Introduction (the tragedy):
Recently in Ontario, 19-year old Yosif Al-Hasnawi was shot while trying to break up an altercation involving three others. When the paramedics arrived, he advised them he could not breathe. Minutes later, he passed away. A tragic outcome for an innocent young man attempting to act the part of the Good Samaritan. It is sad to witness the acts of coward and barbaric men who kill an unarmed peacemaker with no apparent concern. Yosif was an exemplary young man.
- It is sad we have cowardly and uncivilized men who kill an unarmed peacemaker.
- It is very tragic that Yosif did not receive immediate professional paramedic attention at the level and speed he should have.
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The Eye Opener (the twist):
Now, let’s study this tragic story a bit further and with utmost respect let us put aside for a moment this misfortune. Peter Ackerman of CTV News reported that the victim’s father, Majed Al-Hasnawi, was sending his son’s body to the Iraqi holy city of An Najaf for burial. This fact compelled me to write this post.
Comments and Thoughts:
In Canada, our laws and ideals of social justice allow for religious freedom. But I have to question why Mr. Majed Al-Hasnawi felt obliged to send his son’s body halfway across the world, to their country of origin, for burial. Yes, I am aware of their religion and traditions, but I still want to make a point on what the great majority of Canadians tend to oversee. Would it not make more sense to bury him close to their new Canadian home where they could easily visit his memorial?
It may be that I simply find some beliefs and practices of particular immigrant groups incomprehensible, regardless of the fact that I should accept and respect. What do you think?
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So I ask:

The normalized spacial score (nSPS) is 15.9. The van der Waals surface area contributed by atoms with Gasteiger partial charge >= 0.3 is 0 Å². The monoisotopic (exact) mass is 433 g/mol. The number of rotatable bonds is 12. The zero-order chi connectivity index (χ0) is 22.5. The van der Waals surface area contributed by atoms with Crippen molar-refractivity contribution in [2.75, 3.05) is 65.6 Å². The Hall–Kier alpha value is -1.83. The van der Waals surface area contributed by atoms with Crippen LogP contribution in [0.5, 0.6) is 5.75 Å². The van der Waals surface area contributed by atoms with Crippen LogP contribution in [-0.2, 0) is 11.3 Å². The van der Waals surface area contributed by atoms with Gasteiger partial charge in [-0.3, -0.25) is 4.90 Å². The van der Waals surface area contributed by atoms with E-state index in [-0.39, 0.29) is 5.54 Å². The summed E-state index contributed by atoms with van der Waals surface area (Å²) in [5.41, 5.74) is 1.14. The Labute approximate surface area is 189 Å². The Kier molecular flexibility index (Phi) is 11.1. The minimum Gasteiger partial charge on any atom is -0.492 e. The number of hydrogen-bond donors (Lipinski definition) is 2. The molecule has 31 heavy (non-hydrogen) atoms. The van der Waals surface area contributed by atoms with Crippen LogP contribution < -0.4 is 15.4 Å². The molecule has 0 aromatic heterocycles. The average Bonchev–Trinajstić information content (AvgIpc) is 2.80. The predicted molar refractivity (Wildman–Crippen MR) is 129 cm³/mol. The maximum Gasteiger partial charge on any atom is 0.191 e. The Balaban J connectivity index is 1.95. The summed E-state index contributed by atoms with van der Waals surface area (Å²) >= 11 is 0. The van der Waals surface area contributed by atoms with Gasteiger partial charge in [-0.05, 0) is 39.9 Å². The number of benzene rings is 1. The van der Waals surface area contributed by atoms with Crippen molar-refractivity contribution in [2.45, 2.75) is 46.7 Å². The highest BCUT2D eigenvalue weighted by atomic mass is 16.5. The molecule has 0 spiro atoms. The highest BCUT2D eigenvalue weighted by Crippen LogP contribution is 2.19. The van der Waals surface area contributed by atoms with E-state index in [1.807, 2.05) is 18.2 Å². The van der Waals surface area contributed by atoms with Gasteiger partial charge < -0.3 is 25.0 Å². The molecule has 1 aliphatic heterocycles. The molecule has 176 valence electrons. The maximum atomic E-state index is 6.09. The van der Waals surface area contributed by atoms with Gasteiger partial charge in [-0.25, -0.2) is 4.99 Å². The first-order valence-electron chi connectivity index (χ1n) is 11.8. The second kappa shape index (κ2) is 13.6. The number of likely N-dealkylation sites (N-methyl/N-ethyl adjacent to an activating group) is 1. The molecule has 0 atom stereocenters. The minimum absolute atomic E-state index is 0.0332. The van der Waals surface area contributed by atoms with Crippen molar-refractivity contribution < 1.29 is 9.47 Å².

- Do many immigrants who come to Canada hope to someday return to their home country to live, or to be buried?
- Do their religious beliefs trump patriotism to Canada? Is it that their love of their homeland exceeds their love of Canada?
- Is it fair to say that first (and likely second) generation immigrants will generally subordinate their love for Canada in favour of their love for their homeland?
- When do immigrants fully adapt to Canadian values and ways, feeling pride for their new home country and confidence in their good fortune to live here? Enough so that they would naturally desire to bury their loved ones in Canadian soil?
I remember my native Mexico with true pride and a combination of sadness and deep love. However, when I die, I want to be buried here in Canada, my adopted country where my family resides. In the country whose people opened their arms to greet me and trusted me. I regard being buried in Canadian soil to be an honour.
Perhaps the difference is that I did adapt, integrated fully, and learned to respect and love this country. I developed a sense of patriotism above and beyond my ties to my old country and its traditions. But hey, that is just me and to each their own. I still believe respect for other cultural traditions should always remain in place, with hopes that one-day future generations adopt our values and traditions, or wouldn’t they be better off going back to their old country?
This story highlights the real challenges involved with integration and adaptation that requires a lot more attention, support, and guidance by our government and the different communities. In my mind, this is a clear example of completely different values across countries.
Is this an example that our differences make us … stronger? Or weaker?
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